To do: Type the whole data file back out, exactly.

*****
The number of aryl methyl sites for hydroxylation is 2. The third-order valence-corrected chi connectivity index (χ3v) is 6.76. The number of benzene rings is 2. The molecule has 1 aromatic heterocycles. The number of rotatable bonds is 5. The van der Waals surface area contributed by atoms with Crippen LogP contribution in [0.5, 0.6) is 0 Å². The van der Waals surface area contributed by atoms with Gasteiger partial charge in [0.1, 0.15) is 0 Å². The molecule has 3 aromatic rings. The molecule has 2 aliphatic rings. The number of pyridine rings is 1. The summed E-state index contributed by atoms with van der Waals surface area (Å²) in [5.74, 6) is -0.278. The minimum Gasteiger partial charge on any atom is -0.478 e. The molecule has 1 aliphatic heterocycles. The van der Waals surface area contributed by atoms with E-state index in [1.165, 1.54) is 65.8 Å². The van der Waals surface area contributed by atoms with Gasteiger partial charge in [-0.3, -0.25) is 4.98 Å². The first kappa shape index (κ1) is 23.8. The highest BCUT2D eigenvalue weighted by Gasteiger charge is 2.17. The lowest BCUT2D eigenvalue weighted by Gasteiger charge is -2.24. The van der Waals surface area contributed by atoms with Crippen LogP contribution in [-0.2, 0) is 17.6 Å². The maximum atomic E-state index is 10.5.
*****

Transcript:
The number of aryl methyl sites for hydroxylation is 2. The third-order valence-corrected chi connectivity index (χ3v) is 6.76. The number of benzene rings is 2. The molecule has 1 aromatic heterocycles. The number of rotatable bonds is 5. The van der Waals surface area contributed by atoms with Crippen LogP contribution in [0.5, 0.6) is 0 Å². The van der Waals surface area contributed by atoms with Gasteiger partial charge in [0.1, 0.15) is 0 Å². The molecule has 3 aromatic rings. The molecule has 2 aliphatic rings. The number of pyridine rings is 1. The summed E-state index contributed by atoms with van der Waals surface area (Å²) in [5.74, 6) is -0.278. The minimum Gasteiger partial charge on any atom is -0.478 e. The molecule has 1 aliphatic heterocycles. The van der Waals surface area contributed by atoms with E-state index in [1.165, 1.54) is 65.8 Å². The van der Waals surface area contributed by atoms with Gasteiger partial charge in [-0.3, -0.25) is 4.98 Å². The first kappa shape index (κ1) is 23.8. The highest BCUT2D eigenvalue weighted by Gasteiger charge is 2.17. The lowest BCUT2D eigenvalue weighted by Gasteiger charge is -2.24. The van der Waals surface area contributed by atoms with Crippen LogP contribution in [-0.2, 0) is 17.6 Å². The maximum atomic E-state index is 10.5.